Summary execution, beheading, amputation claims in Boko Haram fight

Summary execution, beheading, amputation claims in Boko Haram fight
A screengrab taken on July 13, 2014 from a video released by the Nigerian Islamist extremist group Boko Haram and obtained by AFP shows the leader of the Nigerian Islamist extremist group Boko Haram, Abubakar Shekau (C).

KANO - Nigerian troops were on Thursday accused of killing 16 Boko Haram suspects, after vigilantes claimed to have beheaded dozens of Islamist fighters in the country's far northeast.

Boko Haram was meanwhile reported to have begun enforcing strict Islamic law by amputating the hands of thieves and razing churches in a captured town it renamed as part of its self-styled caliphate.

And 21 civilians were killed after Boko Haram fighters clashed with troops in the restive northeast of Nigeria on Wednesday, a local lawmaker said on Thursday.

The incidents raised fresh concern about the conduct of the military and the civilians supporting it and undermined repeated government claims of a ceasefire and peace talks.

In Potiskum, 16 men who were arrested after morning prayers on Wednesday were found dead in a morgue with bullet wounds just hours later, community leaders and hospital staff told AFP.

Locals in the Dogo Tebo area of the city believed the men were picked up and killed because all of them were from the Kanuri ethnic group that forms the bulk of Boko Haram's membership.

"All the bodies have gunshot wounds on them," said a nurse at the Potiskum General Hospital, who asked not to be identified because he was not authorised to speak to the media.

The bodies had been brought in by soldiers and were formally identified by community leaders, he told AFP.

On Monday, at least 15 people were killed and some 50 others were injured in a suicide bombing targeting a major Shia Muslim festival in Potiskum, which is Yobe state's commercial capital.

A number of others were killed when troops deployed to the scene opened fire, the head of the Shia community, Mustapha Lawan Nasidi, said at the time.

The latest deaths were described by another community leader as "cold-blooded murder" while residents expressed concern about the fate of a Muslim cleric and three others who were also detained.

Beheading claims

Neither the military in Yobe or the capital, Abuja, responded to AFP when asked for comment and there was no word either on claims from Biu in neighbouring Borno state about the beheadings.

A member of the civilian vigilante group, Umar Hassan, said they and troops ambushed Boko Haram fighters last Friday as they prepared a raid on Sabon Gari village in the south of the state.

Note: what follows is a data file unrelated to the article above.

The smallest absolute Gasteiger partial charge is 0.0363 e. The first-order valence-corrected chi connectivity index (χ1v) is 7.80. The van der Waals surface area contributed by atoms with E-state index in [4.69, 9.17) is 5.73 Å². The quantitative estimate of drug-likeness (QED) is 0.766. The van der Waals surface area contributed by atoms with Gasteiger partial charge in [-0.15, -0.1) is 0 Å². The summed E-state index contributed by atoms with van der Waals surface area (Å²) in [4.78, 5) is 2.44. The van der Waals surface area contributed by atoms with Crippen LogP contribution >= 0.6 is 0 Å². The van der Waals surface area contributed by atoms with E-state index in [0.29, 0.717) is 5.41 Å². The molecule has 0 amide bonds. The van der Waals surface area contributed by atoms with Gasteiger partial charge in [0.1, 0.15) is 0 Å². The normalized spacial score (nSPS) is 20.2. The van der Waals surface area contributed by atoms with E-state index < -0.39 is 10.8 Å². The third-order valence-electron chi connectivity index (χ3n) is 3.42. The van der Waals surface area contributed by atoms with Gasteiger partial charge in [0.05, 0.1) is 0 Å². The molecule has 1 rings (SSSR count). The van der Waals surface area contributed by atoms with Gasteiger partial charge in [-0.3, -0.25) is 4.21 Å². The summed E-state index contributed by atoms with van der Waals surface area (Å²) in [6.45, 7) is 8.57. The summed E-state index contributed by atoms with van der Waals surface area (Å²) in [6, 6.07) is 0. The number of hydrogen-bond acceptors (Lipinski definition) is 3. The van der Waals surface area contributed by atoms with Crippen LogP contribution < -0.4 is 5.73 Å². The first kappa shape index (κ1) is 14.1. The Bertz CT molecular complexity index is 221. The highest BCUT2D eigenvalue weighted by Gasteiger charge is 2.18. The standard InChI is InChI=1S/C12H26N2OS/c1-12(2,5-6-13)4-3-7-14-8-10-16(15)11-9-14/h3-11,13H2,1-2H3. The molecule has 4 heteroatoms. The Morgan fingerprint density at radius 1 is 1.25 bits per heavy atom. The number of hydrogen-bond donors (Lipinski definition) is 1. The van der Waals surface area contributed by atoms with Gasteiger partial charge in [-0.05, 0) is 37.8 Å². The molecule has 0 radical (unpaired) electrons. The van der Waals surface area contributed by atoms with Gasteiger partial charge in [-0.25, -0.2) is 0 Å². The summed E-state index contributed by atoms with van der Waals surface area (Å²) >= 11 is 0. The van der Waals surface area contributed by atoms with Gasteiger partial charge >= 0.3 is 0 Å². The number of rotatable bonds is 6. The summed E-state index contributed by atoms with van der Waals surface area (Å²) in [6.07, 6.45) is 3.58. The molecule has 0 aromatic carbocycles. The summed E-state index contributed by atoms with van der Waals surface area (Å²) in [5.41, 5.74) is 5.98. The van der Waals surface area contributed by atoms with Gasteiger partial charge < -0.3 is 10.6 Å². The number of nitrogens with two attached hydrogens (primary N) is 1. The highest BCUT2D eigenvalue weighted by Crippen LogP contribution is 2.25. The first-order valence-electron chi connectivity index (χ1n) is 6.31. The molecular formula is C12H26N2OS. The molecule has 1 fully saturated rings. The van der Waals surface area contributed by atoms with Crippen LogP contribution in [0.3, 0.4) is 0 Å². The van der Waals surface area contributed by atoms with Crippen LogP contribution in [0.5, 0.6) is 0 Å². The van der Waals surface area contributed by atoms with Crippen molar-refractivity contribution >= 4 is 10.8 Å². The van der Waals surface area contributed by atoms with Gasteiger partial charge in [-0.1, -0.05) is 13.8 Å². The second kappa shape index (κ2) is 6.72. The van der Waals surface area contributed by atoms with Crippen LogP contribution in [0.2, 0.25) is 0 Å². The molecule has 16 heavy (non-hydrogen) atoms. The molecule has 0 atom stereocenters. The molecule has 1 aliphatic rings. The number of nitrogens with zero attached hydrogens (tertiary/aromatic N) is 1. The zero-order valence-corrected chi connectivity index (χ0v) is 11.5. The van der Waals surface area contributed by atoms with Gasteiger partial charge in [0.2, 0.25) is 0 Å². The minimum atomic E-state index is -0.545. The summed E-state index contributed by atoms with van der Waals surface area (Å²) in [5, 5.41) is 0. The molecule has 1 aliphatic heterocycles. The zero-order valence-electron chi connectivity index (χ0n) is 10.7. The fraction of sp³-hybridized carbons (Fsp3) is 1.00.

"We killed 41 of them and decapitated them and brought the heads to Biu, which we displayed to people to demystify Boko Haram," he said.

Two Biu residents said the vigilantes put the heads on wooden spikes and drove around the town, telling people the Islamists did not have magical powers.

"It was like hunters displaying their game after a hunting expedition," said, one, Silas Buba.

The incidents will add to concerns of human rights groups about the response of the military and the vigilantes, both of whom have been accused of atrocities in the past.

Amnesty International and Human Rights Watch (HRW) said they were aware of the reports and were investigating the authenticity of the claims.

"This is the latest in a string of abuses in which pro-government vigilante groups have been implicated," said HRW's Nigeria researcher Mausi Segun.


Boko Haram took over the town of Mubi in Adamawa state last week and residents who fled the town in recent days said they had now renamed it Maidanatul Islam, or "City of Islam" in Arabic.

In Mubi, Boko Haram chopped off the hands of 10 men accused of theft last Friday and burnt down churches, said Ahmad Maishanu, who fled Mubi on Wednesday.

In a video released on October 2, Boko Haram showed the stoning to death of a man accused of adultery, a man having his right hand cut off for theft and a young man and woman given 100 lashes each for sex outside marriage.

The group, which wants to create a hardline Islamic state in Nigeria's northeast, is now thought to control at least two dozen towns in the region.

The Nigerian government and military made a surprise announcement on October 17 that it had secured a ceasefire deal with the militants and peace talks were being held.

But there has been no let-up in the violence since then and last Friday the group's leader, Abubakar Shekau, dismissed claims of an end to hostilities as "a lie".

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